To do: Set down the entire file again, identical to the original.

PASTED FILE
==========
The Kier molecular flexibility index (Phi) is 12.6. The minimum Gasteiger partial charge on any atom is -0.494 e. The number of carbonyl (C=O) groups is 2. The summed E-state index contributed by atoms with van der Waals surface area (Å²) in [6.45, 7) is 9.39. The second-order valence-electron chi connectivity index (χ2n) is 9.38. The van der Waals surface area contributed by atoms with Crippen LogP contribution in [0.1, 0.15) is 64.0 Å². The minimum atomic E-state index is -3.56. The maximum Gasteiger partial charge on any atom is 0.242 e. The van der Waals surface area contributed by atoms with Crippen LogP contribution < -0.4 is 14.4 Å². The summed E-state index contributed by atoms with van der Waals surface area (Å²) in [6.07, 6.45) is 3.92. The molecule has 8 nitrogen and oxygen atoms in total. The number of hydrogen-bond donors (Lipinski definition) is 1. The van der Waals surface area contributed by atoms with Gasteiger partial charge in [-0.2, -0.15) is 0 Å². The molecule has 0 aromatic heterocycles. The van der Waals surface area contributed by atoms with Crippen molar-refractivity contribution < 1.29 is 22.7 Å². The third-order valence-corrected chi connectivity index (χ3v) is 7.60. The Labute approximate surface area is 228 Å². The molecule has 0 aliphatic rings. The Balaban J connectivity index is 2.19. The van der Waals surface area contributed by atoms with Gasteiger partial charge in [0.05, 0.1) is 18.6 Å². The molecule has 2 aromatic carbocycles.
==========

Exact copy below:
The Kier molecular flexibility index (Phi) is 12.6. The minimum Gasteiger partial charge on any atom is -0.494 e. The number of carbonyl (C=O) groups is 2. The summed E-state index contributed by atoms with van der Waals surface area (Å²) in [6.45, 7) is 9.39. The second-order valence-electron chi connectivity index (χ2n) is 9.38. The van der Waals surface area contributed by atoms with Crippen LogP contribution in [0.1, 0.15) is 64.0 Å². The minimum atomic E-state index is -3.56. The maximum Gasteiger partial charge on any atom is 0.242 e. The van der Waals surface area contributed by atoms with Crippen LogP contribution < -0.4 is 14.4 Å². The summed E-state index contributed by atoms with van der Waals surface area (Å²) in [6.07, 6.45) is 3.92. The molecule has 8 nitrogen and oxygen atoms in total. The number of hydrogen-bond donors (Lipinski definition) is 1. The van der Waals surface area contributed by atoms with Gasteiger partial charge in [-0.2, -0.15) is 0 Å². The molecule has 0 aromatic heterocycles. The van der Waals surface area contributed by atoms with Crippen molar-refractivity contribution < 1.29 is 22.7 Å². The third-order valence-corrected chi connectivity index (χ3v) is 7.60. The Labute approximate surface area is 228 Å². The molecule has 0 aliphatic rings. The Balaban J connectivity index is 2.19. The van der Waals surface area contributed by atoms with Gasteiger partial charge in [0.05, 0.1) is 18.6 Å². The molecule has 2 aromatic carbocycles.